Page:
The Elgin Reptiles did not all live at the same time; the fossils date from two distinct geological periods. The reptiles of Cutties Hillock in Quarrywood and those of the Hopeman Sandstones are thought to belong to the late Permian: maybe 250 million years ago. The other fossils are found in the early Triassic rocks, about 220 million years old and are found in Lossiemouth, Spynie and Findrassie. The rocks from both periods tell of a desert landscape. At these times the land lay about 20 degrees north of the equator and was moving slowly north.

The Late Permian Fossils
Three different reptile fossils have been found in Quarrywood. They are all thought to be herbivores and are about a metre in length.
Elginia mirabilis is a pareiasaur, a member of a group of reptiles that became extinct about 250 million years ago. Elginia is closely related to turtles.
Gordonia and Geikia are both dicynodonts.
The new fossil found in 1997 at Clashach Quarry is also a dicynodont, similar to Gordonia but bigger.

Early Triassic Fossils
The Triassic fossil reptiles are more varied. They range in appearance from crocodiles to lizards and from pigs to dinosaurs. Many come from the Lossiemouth quarries, which have largely disappeared as the town expanded.

Fossil Footprints
Although fossil footprints have been known in the New Red Sandstones since the mid nineteenth century, recent quarrying at Clashach has revealed many more reptile trails. The footprints range in size from 0.5cm to 24cm wide. Furthermore, taildrags seem to be commonplace in the quarry, whereas they were previously considered to be unusual in any location. It may be that many of the footprints come from the same species but there is little to tie the footprints to the other known fossils.

Just Imagine
Geologists are at ease with the notion of millions of years but most of us find such a length of time difficult to think about. When you walk along the Hopeman sandstones, try to imagine the landscape 250 million years ago. Remember the land is a hot desert, much nearer to the equator. The large sand dunes you walk amongst are star shaped, formed by winds blowing from different directions. There is some vegetation and occasional water. Flash floods may flow from the South. The reptiles you see are mainly dicynodonts with two tusks, not dinosaurs. It may be that a mass extinction will shortly occur which will give the dinosaurs an opportunity to evolve and dominate the world.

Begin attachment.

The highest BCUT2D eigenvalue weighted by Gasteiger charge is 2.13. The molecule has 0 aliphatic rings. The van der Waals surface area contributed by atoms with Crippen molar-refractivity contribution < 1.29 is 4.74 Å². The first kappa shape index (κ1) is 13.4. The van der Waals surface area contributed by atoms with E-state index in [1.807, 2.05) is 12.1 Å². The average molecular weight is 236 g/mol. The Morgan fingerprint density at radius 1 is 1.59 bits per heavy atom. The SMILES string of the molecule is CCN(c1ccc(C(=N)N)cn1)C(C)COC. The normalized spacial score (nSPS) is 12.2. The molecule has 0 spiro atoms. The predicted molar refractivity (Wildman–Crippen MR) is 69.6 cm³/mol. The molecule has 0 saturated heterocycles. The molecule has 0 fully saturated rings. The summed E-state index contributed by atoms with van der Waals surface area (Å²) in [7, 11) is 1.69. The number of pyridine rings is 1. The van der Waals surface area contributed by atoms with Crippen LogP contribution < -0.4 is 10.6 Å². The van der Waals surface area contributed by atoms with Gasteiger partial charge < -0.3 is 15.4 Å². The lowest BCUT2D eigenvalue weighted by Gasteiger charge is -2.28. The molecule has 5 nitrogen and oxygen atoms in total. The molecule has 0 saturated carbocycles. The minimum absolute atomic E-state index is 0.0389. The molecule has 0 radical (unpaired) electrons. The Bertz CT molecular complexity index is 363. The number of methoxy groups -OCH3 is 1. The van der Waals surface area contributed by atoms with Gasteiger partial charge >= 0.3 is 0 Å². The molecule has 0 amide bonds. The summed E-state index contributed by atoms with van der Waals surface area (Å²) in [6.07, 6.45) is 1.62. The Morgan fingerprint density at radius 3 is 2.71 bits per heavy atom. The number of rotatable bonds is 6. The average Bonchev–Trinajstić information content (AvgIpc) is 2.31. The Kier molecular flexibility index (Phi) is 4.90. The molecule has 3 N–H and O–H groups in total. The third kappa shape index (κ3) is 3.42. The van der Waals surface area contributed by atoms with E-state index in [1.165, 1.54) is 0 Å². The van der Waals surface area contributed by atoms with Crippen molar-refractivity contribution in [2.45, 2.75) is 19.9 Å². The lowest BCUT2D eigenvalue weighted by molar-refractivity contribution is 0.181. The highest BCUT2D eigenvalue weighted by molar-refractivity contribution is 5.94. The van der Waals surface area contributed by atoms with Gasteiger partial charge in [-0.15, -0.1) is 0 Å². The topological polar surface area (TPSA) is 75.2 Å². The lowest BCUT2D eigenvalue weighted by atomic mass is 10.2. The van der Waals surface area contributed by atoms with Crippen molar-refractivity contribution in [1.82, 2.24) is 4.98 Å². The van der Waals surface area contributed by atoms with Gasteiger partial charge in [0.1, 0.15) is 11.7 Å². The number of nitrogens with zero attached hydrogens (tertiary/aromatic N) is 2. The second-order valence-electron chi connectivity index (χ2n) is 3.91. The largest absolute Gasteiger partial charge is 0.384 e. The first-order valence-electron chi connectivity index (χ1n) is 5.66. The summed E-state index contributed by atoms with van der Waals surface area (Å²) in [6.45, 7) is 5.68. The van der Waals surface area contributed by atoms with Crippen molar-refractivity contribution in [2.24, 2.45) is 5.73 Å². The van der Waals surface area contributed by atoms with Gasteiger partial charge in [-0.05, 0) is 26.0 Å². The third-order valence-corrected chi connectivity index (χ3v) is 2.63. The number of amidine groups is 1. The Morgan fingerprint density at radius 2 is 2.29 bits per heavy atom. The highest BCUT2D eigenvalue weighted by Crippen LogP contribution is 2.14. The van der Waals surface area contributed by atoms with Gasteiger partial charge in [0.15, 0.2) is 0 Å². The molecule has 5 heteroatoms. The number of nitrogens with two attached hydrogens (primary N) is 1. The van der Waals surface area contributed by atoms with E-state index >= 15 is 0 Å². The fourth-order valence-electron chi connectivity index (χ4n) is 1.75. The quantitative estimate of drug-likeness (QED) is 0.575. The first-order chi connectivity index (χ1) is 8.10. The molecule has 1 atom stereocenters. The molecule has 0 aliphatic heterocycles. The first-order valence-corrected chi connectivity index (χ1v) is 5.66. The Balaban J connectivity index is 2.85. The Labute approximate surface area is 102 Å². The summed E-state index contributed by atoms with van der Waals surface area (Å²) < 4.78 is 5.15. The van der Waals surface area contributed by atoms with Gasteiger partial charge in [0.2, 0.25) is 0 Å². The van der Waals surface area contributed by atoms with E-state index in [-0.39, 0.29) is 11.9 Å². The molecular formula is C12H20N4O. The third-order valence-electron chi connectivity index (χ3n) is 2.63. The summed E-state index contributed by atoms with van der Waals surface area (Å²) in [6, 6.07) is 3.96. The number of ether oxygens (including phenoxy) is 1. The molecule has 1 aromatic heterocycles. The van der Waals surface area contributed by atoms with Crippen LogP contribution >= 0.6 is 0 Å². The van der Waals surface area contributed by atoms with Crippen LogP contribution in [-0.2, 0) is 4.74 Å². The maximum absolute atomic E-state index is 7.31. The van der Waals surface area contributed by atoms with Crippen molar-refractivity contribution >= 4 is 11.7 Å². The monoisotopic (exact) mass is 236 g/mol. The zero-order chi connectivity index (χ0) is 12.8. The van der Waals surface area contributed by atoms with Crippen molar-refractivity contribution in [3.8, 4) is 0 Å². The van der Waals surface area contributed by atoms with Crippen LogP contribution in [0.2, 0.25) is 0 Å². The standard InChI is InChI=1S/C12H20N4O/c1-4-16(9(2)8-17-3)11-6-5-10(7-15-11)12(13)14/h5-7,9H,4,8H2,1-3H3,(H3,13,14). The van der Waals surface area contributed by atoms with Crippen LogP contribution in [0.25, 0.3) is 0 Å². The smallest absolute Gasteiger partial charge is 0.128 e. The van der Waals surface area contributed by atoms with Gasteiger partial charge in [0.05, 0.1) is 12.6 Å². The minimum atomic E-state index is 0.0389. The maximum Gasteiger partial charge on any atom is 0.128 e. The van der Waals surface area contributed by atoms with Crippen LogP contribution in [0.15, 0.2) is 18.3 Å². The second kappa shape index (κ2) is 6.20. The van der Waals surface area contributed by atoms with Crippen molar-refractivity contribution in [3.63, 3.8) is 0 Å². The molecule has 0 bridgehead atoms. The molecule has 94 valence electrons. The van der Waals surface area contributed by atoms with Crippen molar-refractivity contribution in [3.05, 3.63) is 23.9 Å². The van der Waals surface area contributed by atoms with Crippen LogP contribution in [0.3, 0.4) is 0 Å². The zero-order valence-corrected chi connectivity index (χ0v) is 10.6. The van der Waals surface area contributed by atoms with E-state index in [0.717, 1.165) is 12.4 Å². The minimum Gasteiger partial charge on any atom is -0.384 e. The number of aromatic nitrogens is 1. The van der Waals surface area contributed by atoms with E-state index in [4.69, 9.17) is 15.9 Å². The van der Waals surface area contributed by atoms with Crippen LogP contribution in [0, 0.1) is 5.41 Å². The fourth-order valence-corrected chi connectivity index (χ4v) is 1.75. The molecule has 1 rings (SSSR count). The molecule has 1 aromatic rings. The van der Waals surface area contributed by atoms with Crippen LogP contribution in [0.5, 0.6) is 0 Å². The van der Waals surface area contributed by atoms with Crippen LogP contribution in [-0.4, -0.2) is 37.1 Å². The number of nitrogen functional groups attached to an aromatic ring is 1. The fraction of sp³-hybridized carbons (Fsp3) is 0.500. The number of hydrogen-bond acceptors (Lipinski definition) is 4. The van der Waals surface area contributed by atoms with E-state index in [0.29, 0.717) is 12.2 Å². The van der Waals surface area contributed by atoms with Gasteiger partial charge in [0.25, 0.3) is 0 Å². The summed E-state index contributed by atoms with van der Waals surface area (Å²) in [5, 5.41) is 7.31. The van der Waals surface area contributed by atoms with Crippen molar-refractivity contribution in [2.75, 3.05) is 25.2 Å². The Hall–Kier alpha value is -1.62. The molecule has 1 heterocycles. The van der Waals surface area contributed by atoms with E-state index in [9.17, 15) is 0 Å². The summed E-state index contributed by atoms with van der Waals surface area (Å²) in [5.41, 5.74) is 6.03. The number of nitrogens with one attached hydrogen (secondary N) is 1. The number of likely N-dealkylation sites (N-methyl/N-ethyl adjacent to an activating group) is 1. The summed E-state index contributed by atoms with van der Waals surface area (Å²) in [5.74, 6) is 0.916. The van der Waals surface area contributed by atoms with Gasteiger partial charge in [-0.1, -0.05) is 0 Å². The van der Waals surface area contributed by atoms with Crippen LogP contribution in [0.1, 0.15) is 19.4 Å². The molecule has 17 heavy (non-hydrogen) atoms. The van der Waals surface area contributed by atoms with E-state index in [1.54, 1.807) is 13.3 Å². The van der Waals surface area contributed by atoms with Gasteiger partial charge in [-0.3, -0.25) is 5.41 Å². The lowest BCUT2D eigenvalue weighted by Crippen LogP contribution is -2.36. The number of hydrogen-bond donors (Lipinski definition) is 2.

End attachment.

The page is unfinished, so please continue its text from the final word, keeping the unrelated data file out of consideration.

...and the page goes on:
If you walk along Prospect Terrace in Lossiemouth you should imagine the desert landscape of 220 million years ago. There are many types of reptiles and possibly some dinosaurs.

The dinosaurs have fascinated humans since their fossils were first found. New specimens are continually being discovered and more is understood about their biology. The Elgin Reptiles are part of the story of the success of the dinosaurs. Researchers continue to work on this story so that they may understand more about the evolution of the dinosaurs and of the early mammals. Visit the fossils in the Elgin Museum, the Elgin Museum website and the places where the reptiles walked and let your imagination take over.